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Crosscuts techniques from our shop

Woodsmith

Zero-clearance insert -backs up cut

Zero-clearance insert -backs up cut

Completing the Cut Once past the blade, slide the workpiece away and then return the miter gauge.

"Mask" the Cut. A piece of masking tape can reinforce wood fibers for a chip-free crosscut.

Height of blade raised above workpiece

Downward force holds workpiece flat

Workpiece

Workpiece

It also provides a means to clamp the workpiece or attach a stop block. {A strip of adhesive sandpaper stuck to the fence creates a non-skid surface.)

The auxiliary fence I use extends past the blade. This means the cut is backed up and the workpiece is fully supported on both sides of the blade. A bonus is that the kerf in the fence gives you a ready reference for lining up the cut.

NEXT, THE CROSSCUT

With this setup in place, you've started down the right track. Now, it's simply a matter of using good technique to make the cuts. There are just a few fine points to this that the drawings at right illustrate.

BLADE HEIGHT. Before making the cut, you'll need to adjust the height of the blade. I've found that when the blade is about above the top surface of the workpiece, I get the smoothest cut. At this height the cutting action of the teeth is directed downward, and fewer teeth are in the cut at one time. The work-piece will be easier to hold down, the sawdust will clear more quickly, and there will be less friction.

GOOD FACE UP. There's one more thing to think about before turning the saw on, Workpieces often have a "show" face and a back face, and 1 always mark which one is which. When making the cuts, you want the good face up, if possible. This will limit any chipout to the unseen face of the workpiece.

FLIP THE SWITCH. Now you're ready to make the crosscut. At this point, the key to a smooth cut is in how you feed the workpiece. First, you want to have a firm grip, holding the workpiece tightly against the miter gauge. The auxiliary fence and its sandpaper facing help with this, but you have to do the rest.

You'll find that the cutting force often makes the workpiece "wander" into or away from the blade during the cut, resulting in a rough, inaccurate crosscut. So if 1 have trouble controlling a workpiece (wider pieces can be a challenge), I enlist the help of a clamp. You can clamp the workpiece directly to the fence or clamp a stop block to the fence to keep the workpiece in place.

A STEADY FEED. When you feed the workpiece through the blade, keep it moving steadily You have to let the saw, the thickness of the stock, and the hardness of the wood dictate how fastyou feed. Burning will tell you you're feeding too slow — too fast and you'll see rough saw marks and heavy chipout. I try to never stop during a cut. You'll usually get burning or visible saw marks at the stopping point. But I like to slow down just a bit as the blade starts to exit the cut. This can help avoid chipping along the back edge of the workpiece.

COMPLETING THE CUT, To preserve the clean edge, avoid the temptation to quickly pull the workpiece back along the edge of the saw blade after completing the cut. Instead, slide the workpiece away from the blade before returning. If the work-piece is clamped or a stop block is in place, I'll turn the saw off rather than risk mining the cut.

FINAL TIPS. That covers the basics. But I do have a few tips to offer that help me get better crosscuts.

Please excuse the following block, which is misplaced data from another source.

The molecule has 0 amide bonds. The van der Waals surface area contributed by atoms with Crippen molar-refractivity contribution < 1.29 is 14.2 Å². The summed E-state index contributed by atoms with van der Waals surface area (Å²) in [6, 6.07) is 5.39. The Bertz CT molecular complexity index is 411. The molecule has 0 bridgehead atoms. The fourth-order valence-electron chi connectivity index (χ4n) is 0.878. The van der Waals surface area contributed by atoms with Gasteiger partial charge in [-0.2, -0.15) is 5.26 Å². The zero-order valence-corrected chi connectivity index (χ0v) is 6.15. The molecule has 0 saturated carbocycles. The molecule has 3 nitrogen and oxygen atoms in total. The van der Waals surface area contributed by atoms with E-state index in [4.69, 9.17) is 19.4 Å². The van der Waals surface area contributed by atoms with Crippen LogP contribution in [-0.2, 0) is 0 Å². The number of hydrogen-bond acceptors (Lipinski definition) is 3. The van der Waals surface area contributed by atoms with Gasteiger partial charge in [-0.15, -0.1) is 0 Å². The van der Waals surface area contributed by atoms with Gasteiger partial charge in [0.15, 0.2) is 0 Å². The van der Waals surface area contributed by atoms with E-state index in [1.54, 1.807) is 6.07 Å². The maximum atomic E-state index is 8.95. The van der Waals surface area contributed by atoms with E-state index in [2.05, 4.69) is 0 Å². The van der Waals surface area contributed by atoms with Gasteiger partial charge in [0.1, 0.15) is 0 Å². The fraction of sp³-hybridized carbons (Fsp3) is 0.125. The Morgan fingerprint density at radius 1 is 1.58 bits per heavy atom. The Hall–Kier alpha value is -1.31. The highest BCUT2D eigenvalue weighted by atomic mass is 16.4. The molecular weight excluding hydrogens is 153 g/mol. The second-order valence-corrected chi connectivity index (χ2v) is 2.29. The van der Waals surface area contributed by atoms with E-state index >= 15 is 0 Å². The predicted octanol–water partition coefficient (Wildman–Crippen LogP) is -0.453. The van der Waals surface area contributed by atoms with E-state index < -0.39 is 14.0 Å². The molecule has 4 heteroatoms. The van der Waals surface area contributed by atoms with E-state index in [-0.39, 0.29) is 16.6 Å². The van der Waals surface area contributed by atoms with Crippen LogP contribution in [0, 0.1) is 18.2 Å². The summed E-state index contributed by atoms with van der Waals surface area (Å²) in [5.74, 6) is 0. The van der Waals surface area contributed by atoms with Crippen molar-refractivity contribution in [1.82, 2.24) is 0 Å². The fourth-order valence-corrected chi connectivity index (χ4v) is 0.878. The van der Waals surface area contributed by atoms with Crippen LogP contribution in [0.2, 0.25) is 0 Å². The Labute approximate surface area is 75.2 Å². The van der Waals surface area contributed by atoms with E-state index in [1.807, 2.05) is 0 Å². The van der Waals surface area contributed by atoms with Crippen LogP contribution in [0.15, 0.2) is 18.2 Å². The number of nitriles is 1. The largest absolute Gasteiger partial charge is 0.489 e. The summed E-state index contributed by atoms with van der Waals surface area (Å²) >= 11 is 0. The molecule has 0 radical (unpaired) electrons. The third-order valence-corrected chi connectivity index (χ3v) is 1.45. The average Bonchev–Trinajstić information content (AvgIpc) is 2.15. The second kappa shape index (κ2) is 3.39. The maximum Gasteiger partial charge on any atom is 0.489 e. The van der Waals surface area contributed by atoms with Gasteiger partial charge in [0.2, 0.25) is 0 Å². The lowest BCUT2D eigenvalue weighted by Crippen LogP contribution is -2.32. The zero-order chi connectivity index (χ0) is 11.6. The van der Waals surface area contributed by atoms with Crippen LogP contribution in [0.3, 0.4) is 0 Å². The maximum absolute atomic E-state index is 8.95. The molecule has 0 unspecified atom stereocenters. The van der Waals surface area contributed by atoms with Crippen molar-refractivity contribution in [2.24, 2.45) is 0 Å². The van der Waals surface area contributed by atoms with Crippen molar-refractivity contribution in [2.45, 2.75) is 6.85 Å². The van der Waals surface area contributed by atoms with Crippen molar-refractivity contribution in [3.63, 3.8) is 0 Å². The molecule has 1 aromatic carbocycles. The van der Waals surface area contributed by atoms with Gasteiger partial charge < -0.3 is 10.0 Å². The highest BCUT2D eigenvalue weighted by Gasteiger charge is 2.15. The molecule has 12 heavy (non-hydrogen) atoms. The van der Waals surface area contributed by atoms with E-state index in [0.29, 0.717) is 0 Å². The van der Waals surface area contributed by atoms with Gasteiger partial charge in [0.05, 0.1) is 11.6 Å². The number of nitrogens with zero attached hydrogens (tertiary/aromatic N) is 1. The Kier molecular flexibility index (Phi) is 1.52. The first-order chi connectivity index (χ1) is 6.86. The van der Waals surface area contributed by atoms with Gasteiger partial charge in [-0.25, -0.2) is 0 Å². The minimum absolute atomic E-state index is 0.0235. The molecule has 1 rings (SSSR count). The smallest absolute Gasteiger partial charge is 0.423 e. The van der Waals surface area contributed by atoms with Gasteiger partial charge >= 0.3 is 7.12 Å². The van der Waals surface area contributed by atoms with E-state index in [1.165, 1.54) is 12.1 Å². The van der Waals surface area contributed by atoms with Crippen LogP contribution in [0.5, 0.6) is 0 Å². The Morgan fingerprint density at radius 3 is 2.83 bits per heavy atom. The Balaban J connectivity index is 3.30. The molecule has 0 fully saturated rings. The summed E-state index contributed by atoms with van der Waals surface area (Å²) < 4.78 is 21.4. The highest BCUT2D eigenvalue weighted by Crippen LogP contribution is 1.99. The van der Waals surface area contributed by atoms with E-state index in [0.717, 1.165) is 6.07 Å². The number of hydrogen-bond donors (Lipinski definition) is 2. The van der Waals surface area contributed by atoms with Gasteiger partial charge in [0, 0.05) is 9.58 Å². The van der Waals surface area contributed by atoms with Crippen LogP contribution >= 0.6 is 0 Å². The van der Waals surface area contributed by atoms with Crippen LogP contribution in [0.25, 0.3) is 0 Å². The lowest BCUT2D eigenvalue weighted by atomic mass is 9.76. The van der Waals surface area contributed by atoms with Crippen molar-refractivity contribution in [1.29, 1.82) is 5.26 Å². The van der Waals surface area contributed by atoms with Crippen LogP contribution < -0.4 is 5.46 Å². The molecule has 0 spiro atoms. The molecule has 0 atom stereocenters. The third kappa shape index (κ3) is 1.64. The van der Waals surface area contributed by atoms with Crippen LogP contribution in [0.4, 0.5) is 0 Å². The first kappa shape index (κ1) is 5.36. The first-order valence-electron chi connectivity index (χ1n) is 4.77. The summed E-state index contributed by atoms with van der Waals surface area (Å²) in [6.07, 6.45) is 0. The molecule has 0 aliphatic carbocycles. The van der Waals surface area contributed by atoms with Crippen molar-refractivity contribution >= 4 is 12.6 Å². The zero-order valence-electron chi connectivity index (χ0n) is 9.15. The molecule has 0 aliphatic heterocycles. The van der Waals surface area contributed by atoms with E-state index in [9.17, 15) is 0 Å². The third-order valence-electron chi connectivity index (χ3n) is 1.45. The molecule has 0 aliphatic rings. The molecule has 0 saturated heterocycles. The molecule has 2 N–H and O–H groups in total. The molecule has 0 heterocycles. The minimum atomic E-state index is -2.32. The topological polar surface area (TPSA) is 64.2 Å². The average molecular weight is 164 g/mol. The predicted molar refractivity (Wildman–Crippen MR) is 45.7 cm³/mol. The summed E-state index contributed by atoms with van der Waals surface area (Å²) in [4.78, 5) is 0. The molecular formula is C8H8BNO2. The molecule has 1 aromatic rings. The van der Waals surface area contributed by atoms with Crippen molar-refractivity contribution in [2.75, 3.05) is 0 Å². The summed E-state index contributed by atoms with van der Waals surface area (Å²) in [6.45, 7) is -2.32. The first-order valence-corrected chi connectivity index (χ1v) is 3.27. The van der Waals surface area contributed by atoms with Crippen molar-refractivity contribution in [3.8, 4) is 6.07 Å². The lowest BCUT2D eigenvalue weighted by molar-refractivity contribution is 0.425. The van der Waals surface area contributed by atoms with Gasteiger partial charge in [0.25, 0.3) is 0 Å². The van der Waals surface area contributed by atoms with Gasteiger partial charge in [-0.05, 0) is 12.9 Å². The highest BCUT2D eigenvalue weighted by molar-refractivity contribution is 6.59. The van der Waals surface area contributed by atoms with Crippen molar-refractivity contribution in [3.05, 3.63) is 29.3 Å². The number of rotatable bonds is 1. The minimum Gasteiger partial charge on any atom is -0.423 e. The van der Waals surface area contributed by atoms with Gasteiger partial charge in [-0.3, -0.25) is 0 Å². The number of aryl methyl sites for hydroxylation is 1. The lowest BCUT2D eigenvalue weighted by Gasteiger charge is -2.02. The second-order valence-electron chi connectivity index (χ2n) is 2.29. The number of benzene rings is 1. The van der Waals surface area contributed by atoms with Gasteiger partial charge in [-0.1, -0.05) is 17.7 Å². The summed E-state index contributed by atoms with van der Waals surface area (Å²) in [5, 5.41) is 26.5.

First, whenever possible, I like to take a hill "cutoff" rather than just a "trim" cut. This way, the blade is cutting a full-width kerf, and it will run truer, giving you a cleaner, smoother cut. Sometimes, you can't avoid making a cut of less than a blade's width. And when this is the case, I try to make the final, finish cut as light as possible. You'll see fewer saw marks and less chipping.

For safety reasons (and to keep from ruining a workpiece), 1 don't let cutoffs pile up close to the blade. They can easily "vibrate" into the blade and be kicked back at you. This can result in quite a scare or an injury and may damage any work-piece you're crosscutting.

Finally, no matter how careful you are, some workpieces will chip. If a perfect cut is a must, there are a couple of tricks you can resort to. One is to use a sharp knife to score the line of the cut before running it through the saw. This will guarantee a clean edge. A second solution is to place masking tape firmly over

Blade Height. You'll get a cleaner, easier cut when the cutting action of the blade is downward

Completing the Cut Once past the blade, slide the workpiece away and then return the miter gauge.

masking tape firmly - on underside fand back edge

"Mask" the Cut. A piece of masking tape can reinforce wood fibers for a chip-free crosscut.

the line of the cut. The tape backs up the fibers at the edge of the cut to keep them from tearing loose.

1 won't deny that crosscutting workpieces on the table saw seems like a pretty run-of-the-mill task. But for me, that's the best reason to make it one that ends in perfect results every time. ES

Height of blade raised above workpiece

Downward force holds workpiece flat

Aiix-fence

Workpiece

Workpiece

A Full Cut A full cut, as in the left drawing, will be smoothest A very light finish cut is next best (right).

Remove full cutoff for cleanest cut

False Drawer Storage

The false-drawer front of the storage center drops down to reveal lots of storage for small items, while the double hooks underneath provide a good place to hang coats, scarves, and hats.

drop-front Storage Center

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Woodworking Tools and Installation Tips

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